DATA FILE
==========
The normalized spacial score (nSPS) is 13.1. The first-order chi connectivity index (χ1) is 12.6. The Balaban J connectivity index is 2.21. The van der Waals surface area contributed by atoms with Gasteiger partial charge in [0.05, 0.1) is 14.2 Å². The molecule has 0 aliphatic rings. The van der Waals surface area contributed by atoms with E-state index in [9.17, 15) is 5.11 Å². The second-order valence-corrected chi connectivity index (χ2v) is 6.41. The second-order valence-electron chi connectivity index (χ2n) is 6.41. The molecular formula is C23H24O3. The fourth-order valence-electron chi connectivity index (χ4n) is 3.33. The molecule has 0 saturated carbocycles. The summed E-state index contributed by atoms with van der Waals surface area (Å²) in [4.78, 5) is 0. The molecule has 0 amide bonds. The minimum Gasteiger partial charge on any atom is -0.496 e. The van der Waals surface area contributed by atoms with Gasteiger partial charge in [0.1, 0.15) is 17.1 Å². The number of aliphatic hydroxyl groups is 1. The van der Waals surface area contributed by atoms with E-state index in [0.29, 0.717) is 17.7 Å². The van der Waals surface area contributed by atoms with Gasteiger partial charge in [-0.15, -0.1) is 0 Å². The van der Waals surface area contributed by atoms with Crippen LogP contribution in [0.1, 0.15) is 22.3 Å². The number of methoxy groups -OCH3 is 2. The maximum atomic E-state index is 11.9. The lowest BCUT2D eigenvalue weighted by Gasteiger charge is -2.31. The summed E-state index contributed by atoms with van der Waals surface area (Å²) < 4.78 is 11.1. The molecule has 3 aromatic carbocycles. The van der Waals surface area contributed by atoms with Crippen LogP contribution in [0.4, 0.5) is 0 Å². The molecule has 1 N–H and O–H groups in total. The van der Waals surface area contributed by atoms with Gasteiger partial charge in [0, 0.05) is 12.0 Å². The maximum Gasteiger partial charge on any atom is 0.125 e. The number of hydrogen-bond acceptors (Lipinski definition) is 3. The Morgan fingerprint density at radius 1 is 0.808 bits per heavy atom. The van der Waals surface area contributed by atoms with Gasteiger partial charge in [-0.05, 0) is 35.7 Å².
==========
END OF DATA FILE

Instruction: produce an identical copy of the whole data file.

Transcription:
The normalized spacial score (nSPS) is 13.1. The first-order chi connectivity index (χ1) is 12.6. The Balaban J connectivity index is 2.21. The van der Waals surface area contributed by atoms with Gasteiger partial charge in [0.05, 0.1) is 14.2 Å². The molecule has 0 aliphatic rings. The van der Waals surface area contributed by atoms with E-state index in [9.17, 15) is 5.11 Å². The second-order valence-corrected chi connectivity index (χ2v) is 6.41. The second-order valence-electron chi connectivity index (χ2n) is 6.41. The molecular formula is C23H24O3. The fourth-order valence-electron chi connectivity index (χ4n) is 3.33. The molecule has 0 saturated carbocycles. The summed E-state index contributed by atoms with van der Waals surface area (Å²) in [4.78, 5) is 0. The molecule has 0 amide bonds. The minimum Gasteiger partial charge on any atom is -0.496 e. The van der Waals surface area contributed by atoms with Gasteiger partial charge in [0.1, 0.15) is 17.1 Å². The number of aliphatic hydroxyl groups is 1. The van der Waals surface area contributed by atoms with E-state index in [0.29, 0.717) is 17.7 Å². The van der Waals surface area contributed by atoms with Gasteiger partial charge in [-0.15, -0.1) is 0 Å². The van der Waals surface area contributed by atoms with Crippen LogP contribution in [0.1, 0.15) is 22.3 Å². The number of methoxy groups -OCH3 is 2. The maximum atomic E-state index is 11.9. The lowest BCUT2D eigenvalue weighted by Gasteiger charge is -2.31. The summed E-state index contributed by atoms with van der Waals surface area (Å²) < 4.78 is 11.1. The molecule has 3 aromatic carbocycles. The van der Waals surface area contributed by atoms with Crippen LogP contribution in [0.4, 0.5) is 0 Å². The molecule has 1 N–H and O–H groups in total. The van der Waals surface area contributed by atoms with Gasteiger partial charge in [0, 0.05) is 12.0 Å². The maximum Gasteiger partial charge on any atom is 0.125 e. The number of hydrogen-bond acceptors (Lipinski definition) is 3. The Morgan fingerprint density at radius 1 is 0.808 bits per heavy atom. The van der Waals surface area contributed by atoms with Gasteiger partial charge in [-0.05, 0) is 35.7 Å².